With dozens of huge changes made, and hundreds of little tweaks made, THQ's attempt to continue improving the WWE universe, and bringing the experience closer to an interactive program (rather than a video game) is sure to be nothing short of amazing. Gamers wary of the fact that this is a yearly franchise should come in with an open mind, as there are many twists, turns and surprised yet to be revealed, and that only you can experience. Be ready in understanding that this is going to be a different game than last year. This game aims to prove that THQ is constantly thinking forward, and I can say with certainty that the changes will not be for naught.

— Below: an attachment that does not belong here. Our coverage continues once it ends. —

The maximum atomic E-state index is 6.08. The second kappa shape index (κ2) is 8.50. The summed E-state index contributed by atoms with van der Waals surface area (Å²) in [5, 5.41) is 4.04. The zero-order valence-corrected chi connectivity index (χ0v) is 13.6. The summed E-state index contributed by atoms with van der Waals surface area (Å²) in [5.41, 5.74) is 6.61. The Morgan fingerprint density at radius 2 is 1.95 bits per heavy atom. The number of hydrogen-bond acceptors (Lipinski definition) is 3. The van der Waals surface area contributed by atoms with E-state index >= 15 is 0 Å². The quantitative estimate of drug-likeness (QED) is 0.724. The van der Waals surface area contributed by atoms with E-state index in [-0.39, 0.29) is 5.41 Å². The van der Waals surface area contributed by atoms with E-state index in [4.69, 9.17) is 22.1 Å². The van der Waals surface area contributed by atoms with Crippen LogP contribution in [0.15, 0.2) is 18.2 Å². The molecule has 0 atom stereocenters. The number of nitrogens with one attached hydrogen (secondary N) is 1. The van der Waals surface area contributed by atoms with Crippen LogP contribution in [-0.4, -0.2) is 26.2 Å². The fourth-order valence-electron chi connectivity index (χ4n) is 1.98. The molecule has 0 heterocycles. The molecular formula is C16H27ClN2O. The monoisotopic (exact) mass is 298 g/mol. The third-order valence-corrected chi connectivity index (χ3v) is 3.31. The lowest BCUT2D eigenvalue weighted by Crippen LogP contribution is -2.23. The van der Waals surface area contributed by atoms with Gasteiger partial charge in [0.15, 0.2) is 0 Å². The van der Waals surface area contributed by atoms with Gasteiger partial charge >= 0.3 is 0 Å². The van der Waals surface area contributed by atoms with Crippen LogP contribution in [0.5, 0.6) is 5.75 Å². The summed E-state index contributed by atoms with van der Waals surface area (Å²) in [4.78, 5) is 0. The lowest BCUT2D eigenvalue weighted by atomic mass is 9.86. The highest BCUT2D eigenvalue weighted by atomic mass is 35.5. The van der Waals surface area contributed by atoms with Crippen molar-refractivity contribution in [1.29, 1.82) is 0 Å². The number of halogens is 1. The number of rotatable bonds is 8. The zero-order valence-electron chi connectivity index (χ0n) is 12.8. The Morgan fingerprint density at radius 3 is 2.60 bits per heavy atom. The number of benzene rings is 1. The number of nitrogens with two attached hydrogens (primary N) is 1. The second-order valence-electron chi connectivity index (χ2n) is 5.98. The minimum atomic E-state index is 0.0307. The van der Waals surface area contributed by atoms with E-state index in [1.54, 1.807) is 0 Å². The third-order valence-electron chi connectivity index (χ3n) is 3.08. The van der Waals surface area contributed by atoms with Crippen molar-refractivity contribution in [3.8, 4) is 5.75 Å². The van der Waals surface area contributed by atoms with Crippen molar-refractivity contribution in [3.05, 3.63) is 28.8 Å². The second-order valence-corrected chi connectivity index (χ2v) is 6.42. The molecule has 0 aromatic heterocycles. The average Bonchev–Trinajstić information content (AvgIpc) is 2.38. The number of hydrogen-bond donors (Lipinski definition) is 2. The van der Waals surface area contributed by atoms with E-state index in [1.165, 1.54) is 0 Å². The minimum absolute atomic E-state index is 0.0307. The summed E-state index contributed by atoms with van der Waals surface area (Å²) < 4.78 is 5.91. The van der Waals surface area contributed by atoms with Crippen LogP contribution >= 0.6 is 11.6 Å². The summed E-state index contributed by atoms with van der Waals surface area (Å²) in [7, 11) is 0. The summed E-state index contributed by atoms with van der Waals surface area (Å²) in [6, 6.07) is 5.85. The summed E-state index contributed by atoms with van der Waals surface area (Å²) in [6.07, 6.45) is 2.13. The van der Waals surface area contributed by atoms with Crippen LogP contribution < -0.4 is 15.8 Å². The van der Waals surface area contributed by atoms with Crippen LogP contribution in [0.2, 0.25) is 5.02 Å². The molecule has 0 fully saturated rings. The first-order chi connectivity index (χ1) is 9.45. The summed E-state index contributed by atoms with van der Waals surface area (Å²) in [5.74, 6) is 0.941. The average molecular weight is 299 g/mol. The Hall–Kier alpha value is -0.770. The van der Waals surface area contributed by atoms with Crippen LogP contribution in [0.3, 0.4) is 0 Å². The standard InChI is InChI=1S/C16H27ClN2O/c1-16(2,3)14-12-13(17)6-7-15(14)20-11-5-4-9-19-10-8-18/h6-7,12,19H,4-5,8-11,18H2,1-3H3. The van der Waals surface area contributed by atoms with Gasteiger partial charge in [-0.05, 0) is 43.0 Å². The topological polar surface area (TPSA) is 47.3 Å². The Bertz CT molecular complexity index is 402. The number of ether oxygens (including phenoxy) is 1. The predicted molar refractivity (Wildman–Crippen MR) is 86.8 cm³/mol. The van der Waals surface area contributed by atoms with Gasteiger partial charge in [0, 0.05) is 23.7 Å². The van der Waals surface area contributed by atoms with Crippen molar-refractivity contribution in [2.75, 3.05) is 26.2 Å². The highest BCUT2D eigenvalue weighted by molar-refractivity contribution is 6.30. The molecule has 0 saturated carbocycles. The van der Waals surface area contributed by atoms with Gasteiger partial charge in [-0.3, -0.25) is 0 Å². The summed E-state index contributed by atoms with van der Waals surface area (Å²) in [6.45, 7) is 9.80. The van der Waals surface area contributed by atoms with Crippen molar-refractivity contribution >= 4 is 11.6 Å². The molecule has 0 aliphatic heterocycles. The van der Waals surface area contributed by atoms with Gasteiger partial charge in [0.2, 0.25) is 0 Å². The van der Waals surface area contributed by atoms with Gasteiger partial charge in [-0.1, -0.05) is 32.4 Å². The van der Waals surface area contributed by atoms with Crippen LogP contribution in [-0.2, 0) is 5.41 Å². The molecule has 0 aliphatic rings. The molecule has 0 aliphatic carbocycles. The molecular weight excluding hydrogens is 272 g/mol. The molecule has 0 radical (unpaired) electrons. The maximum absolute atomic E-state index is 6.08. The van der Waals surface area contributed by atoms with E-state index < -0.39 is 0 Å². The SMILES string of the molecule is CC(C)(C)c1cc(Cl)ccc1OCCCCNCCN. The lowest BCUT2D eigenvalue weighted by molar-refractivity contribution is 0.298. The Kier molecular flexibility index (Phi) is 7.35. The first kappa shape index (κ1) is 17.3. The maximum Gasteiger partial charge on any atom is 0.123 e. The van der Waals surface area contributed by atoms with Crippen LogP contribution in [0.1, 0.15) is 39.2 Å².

For gamers seeking the extra bragging rights of being "The" WWE gamer, THQ is taking pre-orders for a "People's Edition" with the Rock on the cover available only through their website, and in limited quantities. Otherwise, the game drops November 22nd for Region 1, November 24th in Australia (where it's sure to cost twice US retail since that's the way Australian gaming rolls), and the 25th everywhere else. With so much in store for gamers this November, THQ is sure to send the gaming holiday season into a frenzy. Check back here at XBox Addict for our review of the next installment of the WWE Universe.
Come discuss the franchise with us on our message boards, or on Twitter. You can find our site on Twitter @XboxAddicts, and I'm always around to chat @Paliontology. See you in the ring!